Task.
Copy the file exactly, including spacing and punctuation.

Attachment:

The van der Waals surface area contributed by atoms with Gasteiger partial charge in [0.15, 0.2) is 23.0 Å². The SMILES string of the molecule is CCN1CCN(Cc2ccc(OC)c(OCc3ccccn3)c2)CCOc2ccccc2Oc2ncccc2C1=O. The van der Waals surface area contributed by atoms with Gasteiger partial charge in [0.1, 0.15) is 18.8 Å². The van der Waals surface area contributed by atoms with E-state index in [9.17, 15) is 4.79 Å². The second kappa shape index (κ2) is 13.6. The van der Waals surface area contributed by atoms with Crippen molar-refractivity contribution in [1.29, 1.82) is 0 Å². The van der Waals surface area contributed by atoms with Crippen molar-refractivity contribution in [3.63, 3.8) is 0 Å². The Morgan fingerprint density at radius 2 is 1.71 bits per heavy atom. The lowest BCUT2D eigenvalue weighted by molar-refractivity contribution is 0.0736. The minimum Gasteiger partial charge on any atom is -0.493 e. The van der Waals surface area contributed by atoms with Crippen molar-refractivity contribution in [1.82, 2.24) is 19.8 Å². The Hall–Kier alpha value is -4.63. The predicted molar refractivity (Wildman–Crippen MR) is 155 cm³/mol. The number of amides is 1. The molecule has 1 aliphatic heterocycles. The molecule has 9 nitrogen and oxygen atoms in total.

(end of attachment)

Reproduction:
The van der Waals surface area contributed by atoms with Gasteiger partial charge in [0.15, 0.2) is 23.0 Å². The SMILES string of the molecule is CCN1CCN(Cc2ccc(OC)c(OCc3ccccn3)c2)CCOc2ccccc2Oc2ncccc2C1=O. The van der Waals surface area contributed by atoms with Gasteiger partial charge in [0.1, 0.15) is 18.8 Å². The van der Waals surface area contributed by atoms with E-state index in [9.17, 15) is 4.79 Å². The second kappa shape index (κ2) is 13.6. The van der Waals surface area contributed by atoms with Crippen molar-refractivity contribution in [1.29, 1.82) is 0 Å². The van der Waals surface area contributed by atoms with Crippen molar-refractivity contribution in [3.63, 3.8) is 0 Å². The Morgan fingerprint density at radius 2 is 1.71 bits per heavy atom. The lowest BCUT2D eigenvalue weighted by molar-refractivity contribution is 0.0736. The minimum Gasteiger partial charge on any atom is -0.493 e. The van der Waals surface area contributed by atoms with Crippen molar-refractivity contribution in [1.82, 2.24) is 19.8 Å². The Hall–Kier alpha value is -4.63. The predicted molar refractivity (Wildman–Crippen MR) is 155 cm³/mol. The number of amides is 1. The molecule has 1 aliphatic heterocycles. The molecule has 9 nitrogen and oxygen atoms in total.